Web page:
Tucker was already at the radio, slipping on a Motorola headset. "Any problems?"
That was all, just three whispered words, but they were in her husband's voice and Niema knew that for now, at least, he was all right. She leaned back and focused on her breathing, in, out, keeping the rhythm regular.
There was nothing Tucker could do now to distract her, short of physical violence, so he left her alone. She checked the radio settings, though she knew they were right. She wished she had checked the radio detonator one more time, just to be certain. No -- she knew it was working perfectly. And Dallas knew what he was doing.
"Has Dallas ever told you about his training?"
She flicked an impatient glance at Tucker. "I don't need distracting. Thanks for doing it before, but not now, please."
A faint quirk of his brows betrayed his surprise. "So you figured it out," he said easily, and she immediately wondered if distracting her had indeed been his intention. Tucker was so damn elusive that even when you thought you had him read, it was possible you were reading only what he intended you to read. "But this is more in the way of reassurance. Do you know about his training?"
"That he took BUD/S? Yes." BUD/S was Basic Underwater Demolition/SEAL training: extensive, and so grueling only a tiny percentage of men who tried actually completed the course.
"But has he told you what that training entailed?"
"No, not in detail."
"Then take my word for it, Dallas can do things no ordinary man would ever dream of doing."
"I know. And -- thanks. But he's still human, and plans can go wrong -- "
"He knows that. They all do. They're prepared."
"Why didn't he want you to go in?"
There was an infinitesimal pause, so brief she wasn't certain she had heard it. "Despite what he said, Dallas doesn't think I'm as good as he is," Tucker said with wry humor.
She didn't believe him. For one thing, Dallas respected him too much. For another, that tiny pause before he spoke told her he had been weighing his response, and his answer wasn't one that had required any weighing.
Whoever he was, whatever he was hiding, Niema accepted that she wasn't going to get any straight answers from him. He was probably one of those paranoid spooks everyone read about, who saw spies and enemies everywhere, and, if you asked him if it was supposed to rain the next day, would wonder what you were planning that required bad weather.
Sayyed's voice whispered over the radio. "Trouble. Activity in the warehouse. Looks like they're getting ready to make a shipment."
Tucker swore, his attention immediately focused on the situation. It was imperative the warehoused store of bacteria be completely destroyed before a shipment was made. The warehouse was usually deserted at night, with guards posted outside, but now there was activity that prevented Sayyed from planting his charges.
"How many?" Tucker asked.
"I make it...eight...no, nine. I took cover behind some barrels, but I can't move around any."
They couldn't let that shipment leave the warehouse.
"Dallas." Tucker spoke the name quietly into his headset.
"I'm on the way, Boss. My charges are set."
Niema's nails dug into her palms. Dallas was going to Sayyed's aid, but they would still be badly outnumbered, and by moving, Dallas was risking exposure. She reached for the second headset; she didn't know what she was going to say to her husband, but she didn't have the chance. Tucker's hand shot out; he jerked the plug out of the radio set and tossed the headset aside, his dark gaze cool and hard as he met her stunned look.
She found herself on her feet, her shoulders braced, hands knotted into fists. "He's my husband," she said fiercely.
Tucker put his hand over the tiny microphone. "And he doesn't need the distraction of hearing you now." He added deliberately, "If you try anything, I'll tie and gag you."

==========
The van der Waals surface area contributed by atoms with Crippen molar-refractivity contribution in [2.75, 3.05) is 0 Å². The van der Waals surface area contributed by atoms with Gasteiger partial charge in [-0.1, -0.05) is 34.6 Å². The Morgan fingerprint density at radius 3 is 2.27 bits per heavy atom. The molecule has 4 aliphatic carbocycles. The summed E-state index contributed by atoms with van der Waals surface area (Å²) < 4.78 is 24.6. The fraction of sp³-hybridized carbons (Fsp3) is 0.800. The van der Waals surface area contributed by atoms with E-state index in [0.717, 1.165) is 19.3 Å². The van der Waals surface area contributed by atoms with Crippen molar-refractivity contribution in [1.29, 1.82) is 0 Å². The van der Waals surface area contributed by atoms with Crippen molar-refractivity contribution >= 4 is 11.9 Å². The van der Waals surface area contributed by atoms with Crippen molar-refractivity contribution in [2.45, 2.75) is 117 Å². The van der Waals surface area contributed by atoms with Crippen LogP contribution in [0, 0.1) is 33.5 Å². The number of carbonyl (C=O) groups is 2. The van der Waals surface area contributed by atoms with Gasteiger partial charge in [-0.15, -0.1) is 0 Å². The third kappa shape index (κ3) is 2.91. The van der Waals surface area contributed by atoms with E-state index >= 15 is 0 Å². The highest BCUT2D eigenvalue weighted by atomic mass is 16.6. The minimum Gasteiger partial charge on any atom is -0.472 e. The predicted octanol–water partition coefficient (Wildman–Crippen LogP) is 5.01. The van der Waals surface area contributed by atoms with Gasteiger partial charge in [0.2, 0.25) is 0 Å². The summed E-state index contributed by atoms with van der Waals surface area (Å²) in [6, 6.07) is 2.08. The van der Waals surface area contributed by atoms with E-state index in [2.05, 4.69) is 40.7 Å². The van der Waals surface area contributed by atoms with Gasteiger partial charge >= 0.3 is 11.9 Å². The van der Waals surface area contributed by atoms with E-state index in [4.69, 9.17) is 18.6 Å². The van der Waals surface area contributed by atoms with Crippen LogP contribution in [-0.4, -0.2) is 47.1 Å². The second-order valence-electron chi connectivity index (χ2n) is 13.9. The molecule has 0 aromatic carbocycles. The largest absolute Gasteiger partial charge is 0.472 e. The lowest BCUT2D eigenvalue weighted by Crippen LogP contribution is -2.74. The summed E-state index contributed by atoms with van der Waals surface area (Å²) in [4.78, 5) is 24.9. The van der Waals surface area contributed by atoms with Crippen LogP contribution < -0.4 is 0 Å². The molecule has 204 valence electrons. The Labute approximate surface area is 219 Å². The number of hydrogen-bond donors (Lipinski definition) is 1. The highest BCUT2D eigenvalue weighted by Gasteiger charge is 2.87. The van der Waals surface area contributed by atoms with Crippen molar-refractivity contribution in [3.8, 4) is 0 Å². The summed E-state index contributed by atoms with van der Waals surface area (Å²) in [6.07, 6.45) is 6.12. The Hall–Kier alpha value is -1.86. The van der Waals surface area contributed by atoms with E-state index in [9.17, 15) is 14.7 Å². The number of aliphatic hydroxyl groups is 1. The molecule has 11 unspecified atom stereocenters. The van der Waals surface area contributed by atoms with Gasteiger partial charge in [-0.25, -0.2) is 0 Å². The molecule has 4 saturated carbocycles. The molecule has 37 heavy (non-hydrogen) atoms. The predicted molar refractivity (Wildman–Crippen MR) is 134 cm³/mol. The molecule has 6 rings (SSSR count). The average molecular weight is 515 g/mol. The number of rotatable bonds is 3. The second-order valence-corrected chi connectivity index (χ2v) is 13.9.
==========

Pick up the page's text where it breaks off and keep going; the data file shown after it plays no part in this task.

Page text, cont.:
She wasn't without some training herself, and Dallas, once he realized he couldn't convince her to play it safe and sit home like a good little wife, had been teaching her how to fight in ways her self-defense class had never covered. Still, her level of expertise in no way matched his, or Tucker's. The only way she could take him, she thought, was to catch him totally by surprise, from behind.
But he was right. Damn it, he was right. She didn't dare say anything that could break Dallas's concentration.
She held up her hands in a brief gesture of surrender and moved three steps away. The hut was so small she couldn't go much farther anyway. She sat down on a pack of provisions and tried to beat down the suffocating waves of anxiety.
The minutes crawled by. She knew Dallas was creeping toward the warehouse section, using every bit of cover available to him, trying not to take chances. She also knew that every passing second put the terrorists that much closer to leaving with the shipment of bacteria. Dallas would be balancing caution with expediency.
Tucker spoke into the headset. "Sayyed. Report."
"I can't budge an inch. The truck is almost loaded."
"Two minutes," Dallas said.
Two minutes. Niema closed her eyes. Cold sweat trickled down her back. Please, she found herself praying. Please. She couldn't form any words other than that.
Two minutes could be a lifetime. Time itself could be strangely elastic, stretching until every second was ponderous, until the second hand on her watch seemed almost motionless.
"I'm in position."
The words almost broke her control. She bit her lip until the taste of blood filled her mouth.
"How does it look?"
"Sayyed's got his ass in a crack, all right. Hey, buddy, how many charges did you get set?"
One wasn't enough. Niema had listened to them, knew how many charges Dallas estimated it would take to completely destroy the facility.
"In position. Can't help you much."
"Start pulling back." Dallas's voice was even. "Sayyed, arm all the charges."
There was another silence, then Sayyed's, "Done."
"Get ready. Throw the pack under the truck, then run like hell. I'll lay down covering fire. I'm gonna give us five seconds to get outta here before I hit the button."
"Damn. Maybe you should make it six," Sayyed said.
"Ready." Dallas was still utterly calm. "Go!"
Copyright © 1999 by Linda Howington